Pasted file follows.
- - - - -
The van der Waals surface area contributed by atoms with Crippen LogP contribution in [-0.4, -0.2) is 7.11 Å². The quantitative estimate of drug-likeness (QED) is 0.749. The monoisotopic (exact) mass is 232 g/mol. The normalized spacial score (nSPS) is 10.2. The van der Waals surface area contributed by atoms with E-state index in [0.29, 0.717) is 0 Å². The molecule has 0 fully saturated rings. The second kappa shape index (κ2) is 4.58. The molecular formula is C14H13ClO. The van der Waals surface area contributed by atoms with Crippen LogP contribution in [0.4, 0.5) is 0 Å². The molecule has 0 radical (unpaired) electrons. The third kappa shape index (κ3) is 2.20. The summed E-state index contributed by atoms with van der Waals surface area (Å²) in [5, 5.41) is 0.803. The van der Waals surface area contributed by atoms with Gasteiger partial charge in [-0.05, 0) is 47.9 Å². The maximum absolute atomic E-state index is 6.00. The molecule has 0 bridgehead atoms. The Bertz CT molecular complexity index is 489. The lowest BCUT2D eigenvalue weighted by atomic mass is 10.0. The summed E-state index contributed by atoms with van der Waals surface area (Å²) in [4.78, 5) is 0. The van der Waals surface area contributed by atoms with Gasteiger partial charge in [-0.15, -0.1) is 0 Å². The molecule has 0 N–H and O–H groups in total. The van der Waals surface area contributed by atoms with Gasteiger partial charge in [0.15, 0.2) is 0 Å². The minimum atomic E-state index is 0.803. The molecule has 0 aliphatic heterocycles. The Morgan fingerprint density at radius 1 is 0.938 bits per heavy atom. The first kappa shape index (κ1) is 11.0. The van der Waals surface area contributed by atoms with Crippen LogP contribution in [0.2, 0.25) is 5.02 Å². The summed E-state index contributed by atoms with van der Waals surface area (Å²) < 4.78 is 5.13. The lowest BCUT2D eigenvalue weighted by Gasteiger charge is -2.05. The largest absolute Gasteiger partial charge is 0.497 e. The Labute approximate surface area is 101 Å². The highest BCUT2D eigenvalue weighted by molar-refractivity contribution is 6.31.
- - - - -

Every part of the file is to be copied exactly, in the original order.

The van der Waals surface area contributed by atoms with Crippen LogP contribution in [-0.4, -0.2) is 7.11 Å². The quantitative estimate of drug-likeness (QED) is 0.749. The monoisotopic (exact) mass is 232 g/mol. The normalized spacial score (nSPS) is 10.2. The van der Waals surface area contributed by atoms with E-state index in [0.29, 0.717) is 0 Å². The molecule has 0 fully saturated rings. The second kappa shape index (κ2) is 4.58. The molecular formula is C14H13ClO. The van der Waals surface area contributed by atoms with Crippen LogP contribution in [0.4, 0.5) is 0 Å². The molecule has 0 radical (unpaired) electrons. The third kappa shape index (κ3) is 2.20. The summed E-state index contributed by atoms with van der Waals surface area (Å²) in [5, 5.41) is 0.803. The van der Waals surface area contributed by atoms with Gasteiger partial charge in [-0.05, 0) is 47.9 Å². The maximum absolute atomic E-state index is 6.00. The molecule has 0 bridgehead atoms. The Bertz CT molecular complexity index is 489. The lowest BCUT2D eigenvalue weighted by atomic mass is 10.0. The summed E-state index contributed by atoms with van der Waals surface area (Å²) in [4.78, 5) is 0. The van der Waals surface area contributed by atoms with Gasteiger partial charge in [-0.15, -0.1) is 0 Å². The molecule has 0 N–H and O–H groups in total. The van der Waals surface area contributed by atoms with Gasteiger partial charge in [0.15, 0.2) is 0 Å². The minimum atomic E-state index is 0.803. The molecule has 0 aliphatic heterocycles. The Morgan fingerprint density at radius 1 is 0.938 bits per heavy atom. The first kappa shape index (κ1) is 11.0. The van der Waals surface area contributed by atoms with Crippen LogP contribution in [0.2, 0.25) is 5.02 Å². The summed E-state index contributed by atoms with van der Waals surface area (Å²) < 4.78 is 5.13. The lowest BCUT2D eigenvalue weighted by Gasteiger charge is -2.05. The largest absolute Gasteiger partial charge is 0.497 e. The Labute approximate surface area is 101 Å². The highest BCUT2D eigenvalue weighted by molar-refractivity contribution is 6.31.